One way to reduce the stigma of drug abuse and send a message there are successful pathways to recovery is putting a human face on the illness.
Actually, many human faces.
Every other Monday for a year, one of these success stories will be featured on videos posted on the social media and websites of FOA Families of Addicts, Montgomery County, Public Health – Dayton & Montgomery County, Premier Health and Indigo Life Media in Dayton, which produced the videos.
VIDEO: Voices Project at Indigo Life
Lauren White, a content strategist and producer at Indigo Life Media, screened the first video profile — featuring the Rev. William Roberts III — at the Community Overdose Action Team’s monthly briefing Thursday. COAT was established a year ago to study ways to reduce the number of local overdose deaths.
Showing that recovery can happen is one of those ways.
White has yet to document her older brother’s struggle with opioids that began 15 years ago when she was a junior high student in Tipp City, but it prompted her to now help more than a dozen others tell their stories of recovery over addictions.
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“Our hope is that by distributing these we can not only break down the stigma but to offer a sense of hope,” she said. “Because we can’t give up and we can’t lose hope.”
In his video, Roberts says, “Because of recovery, I’ve gone on to achieve two master’s degrees. I am now the pastor of a church. You’re talking about a person who was homeless, incarcerated and had nothing.”
Roberts is also now an addiction services supervisor at Public Health - Dayton & Montgomery County.
The local stories were photographed by area film makers who volunteered their skills as part of a broader national effort called the Voices Project, initiated by recovery advocate and activist Ryan Hampton.
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Work on crisis takes hold
Last year, 349 people died of accidental overdoses in Montgomery County. And this year will end as the deadliest yet as ever-more-potent fentanyl analogues ratcheted their grip on the region and overdose deaths climbed to 559 by the end of November. But officials say work to bring down the number of deaths is taking hold. Following a high of 81 deaths in May, fewer than half that number have died in each of the last five months, held to 30 in November.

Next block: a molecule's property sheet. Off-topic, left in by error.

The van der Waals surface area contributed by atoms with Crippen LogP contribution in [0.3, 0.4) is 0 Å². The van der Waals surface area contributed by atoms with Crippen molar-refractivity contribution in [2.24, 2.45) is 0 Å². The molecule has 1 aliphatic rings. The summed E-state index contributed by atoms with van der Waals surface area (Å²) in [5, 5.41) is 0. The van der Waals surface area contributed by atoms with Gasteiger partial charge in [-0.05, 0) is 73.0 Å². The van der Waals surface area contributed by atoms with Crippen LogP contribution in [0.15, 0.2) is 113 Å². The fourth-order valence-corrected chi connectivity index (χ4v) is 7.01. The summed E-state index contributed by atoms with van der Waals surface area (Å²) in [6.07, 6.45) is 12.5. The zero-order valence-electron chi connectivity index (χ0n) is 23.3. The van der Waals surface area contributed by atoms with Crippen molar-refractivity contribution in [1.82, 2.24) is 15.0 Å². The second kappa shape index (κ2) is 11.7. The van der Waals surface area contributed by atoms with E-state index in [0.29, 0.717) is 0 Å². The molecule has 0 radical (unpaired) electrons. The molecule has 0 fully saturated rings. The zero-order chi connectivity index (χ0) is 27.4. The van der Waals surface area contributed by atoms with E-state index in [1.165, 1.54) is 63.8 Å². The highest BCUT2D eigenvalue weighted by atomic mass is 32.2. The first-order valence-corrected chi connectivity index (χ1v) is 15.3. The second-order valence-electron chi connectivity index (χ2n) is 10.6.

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Jeff Cooper, Montgomery County Health Commissioner, said more than 200 people from 100-plus organizations are involved in the COAT’s collective response to the epidemic. Everything from increased Narcan distribution, successful drug interdiction by law enforcement, syringe services, greater access to detox and treatment as well as other steps have helped show a pattern of fewer deaths, he said.
“There’s probably not one any more important than any other, because it takes a comprehensive approach addressing all of those factors to show improvement long-term,” he said “One thing we want to do moving forward in 2018 is to continue to reduce the stigma associated with drug addiction.”
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A shift in conversation
Gary Gonnella — clean himself since 1995 — will be featured in the video series in March. He now helps others recover as an outreach coordinator at Public Health – Dayton & Montgomery County. It wasn’t so long ago that people had less understanding of addiction as an illness, he said.
“I can tell you I never got better because somebody called me a name. I never got encouraged because somebody said I was a loser, a junkie or a drunk,” Gonnella said. “It was the people that loved me and gave me a pathway out and helped me to a new way of living. I had to work and do my part, but I needed you all too.”
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Normal conversations about addiction around dinner tables can turn the table on stigma, said Helen Jones-Kelley, executive director of the Montgomery County Alcohol, Drug Addiction & Mental Health Services board.
“Once we get people talking about this the same way we get people talking about cancer, diabetes, obesity, school homework, then we know we are making a difference,” she said. “Once we turn this conversation into the common, everyday kind of conversation, we know we’re winning the battle.”
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Gonnella said his life started over again in 1995. He went from a high school dropout to earning a master’s degree. Though he continues to be frustrated that many news reports about the opioid crisis begin with images of spoons and needles, he notes a shift in the public conversation about those addicted to drugs.
“We’re no longer talking about people as if they are scourges, or as if they are disposable,” he said. “These are sons and daughters and moms and dads and cousins that given the proper help and the proper treatment, have a chance at not only a good life, but the best life they can possibly imagine.”
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